Could metabolomics drive the fate of COVID-19 pandemic? A narrative review on lights and shadows.
Mussap, M, Fanos, V
Clinical chemistry and laboratory medicine. 2021;(12):1891-1905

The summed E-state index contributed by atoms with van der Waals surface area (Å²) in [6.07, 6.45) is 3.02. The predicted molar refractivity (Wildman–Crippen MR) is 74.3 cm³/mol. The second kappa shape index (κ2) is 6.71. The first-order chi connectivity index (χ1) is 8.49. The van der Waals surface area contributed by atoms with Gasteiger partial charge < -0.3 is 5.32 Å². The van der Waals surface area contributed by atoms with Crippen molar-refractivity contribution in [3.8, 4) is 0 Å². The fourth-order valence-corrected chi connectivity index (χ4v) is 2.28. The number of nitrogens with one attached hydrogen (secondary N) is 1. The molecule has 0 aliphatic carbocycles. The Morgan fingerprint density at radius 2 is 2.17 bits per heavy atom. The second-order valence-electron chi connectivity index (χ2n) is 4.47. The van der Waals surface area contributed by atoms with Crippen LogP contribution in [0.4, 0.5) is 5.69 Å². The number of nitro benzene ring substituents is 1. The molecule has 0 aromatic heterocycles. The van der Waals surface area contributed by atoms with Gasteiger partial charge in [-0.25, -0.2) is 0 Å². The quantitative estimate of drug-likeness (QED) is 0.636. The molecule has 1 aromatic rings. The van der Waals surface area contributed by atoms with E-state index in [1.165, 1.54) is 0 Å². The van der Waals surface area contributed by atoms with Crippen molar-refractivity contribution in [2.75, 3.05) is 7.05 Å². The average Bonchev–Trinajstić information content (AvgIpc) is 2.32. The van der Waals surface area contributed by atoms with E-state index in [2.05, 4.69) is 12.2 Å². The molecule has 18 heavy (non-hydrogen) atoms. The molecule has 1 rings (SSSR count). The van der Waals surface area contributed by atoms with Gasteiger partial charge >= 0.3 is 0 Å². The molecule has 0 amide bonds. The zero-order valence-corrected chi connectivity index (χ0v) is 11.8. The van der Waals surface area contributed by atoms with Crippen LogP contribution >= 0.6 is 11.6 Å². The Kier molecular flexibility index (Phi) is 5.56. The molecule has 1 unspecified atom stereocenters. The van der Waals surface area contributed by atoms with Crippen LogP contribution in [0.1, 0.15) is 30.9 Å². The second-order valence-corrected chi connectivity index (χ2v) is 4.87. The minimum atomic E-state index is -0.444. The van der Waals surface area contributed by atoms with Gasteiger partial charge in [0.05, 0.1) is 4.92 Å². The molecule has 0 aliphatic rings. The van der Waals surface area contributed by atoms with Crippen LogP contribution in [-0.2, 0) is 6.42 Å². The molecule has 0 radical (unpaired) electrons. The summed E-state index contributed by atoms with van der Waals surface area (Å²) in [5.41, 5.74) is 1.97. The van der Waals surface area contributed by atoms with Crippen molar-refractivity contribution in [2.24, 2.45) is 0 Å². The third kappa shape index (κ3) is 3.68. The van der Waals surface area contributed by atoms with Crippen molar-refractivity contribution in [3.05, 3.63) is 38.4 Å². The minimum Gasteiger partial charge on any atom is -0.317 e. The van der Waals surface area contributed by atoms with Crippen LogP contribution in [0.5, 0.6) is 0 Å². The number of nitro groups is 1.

Human Severe Acute Respiratory Syndrome CoronaVirus 2 (SARS-CoV-2) infection activates a complex interaction host/virus, leading to the reprogramming of the host metabolism aimed at the energy supply for viral replication. Alterations of the host metabolic homeostasis strongly influence the immune response to SARS-CoV-2, forming the basis of a wide range of outcomes, from the asymptomatic infection to the onset of COVID-19 and up to life-threatening acute respiratory distress syndrome, vascular dysfunction, multiple organ failure, and death. Deciphering the molecular mechanisms associated with the individual susceptibility to SARS-CoV-2 infection calls for a system biology approach; this strategy can address multiple goals, including which patients will respond effectively to the therapeutic treatment. The power of metabolomics lies in the ability to recognize endogenous and exogenous metabolites within a biological sample, measuring their concentration, and identifying perturbations of biochemical pathways associated with qualitative and quantitative metabolic changes. Over the last year, a limited number of metabolomics- and lipidomics-based clinical studies in COVID-19 patients have been published and are discussed in this review. Remarkable alterations in the lipid and amino acid metabolism depict the molecular phenotype of subjects infected by SARS-CoV-2; notably, structural and functional data on the lipids-virus interaction may open new perspectives on targeted therapeutic interventions. Several limitations affect most metabolomics-based studies, slowing the routine application of metabolomics. However, moving metabolomics from bench to bedside cannot imply the mere determination of a given metabolite panel; rather, slotting metabolomics into clinical practice requires the conversion of metabolic patient-specific data into actionable clinical applications.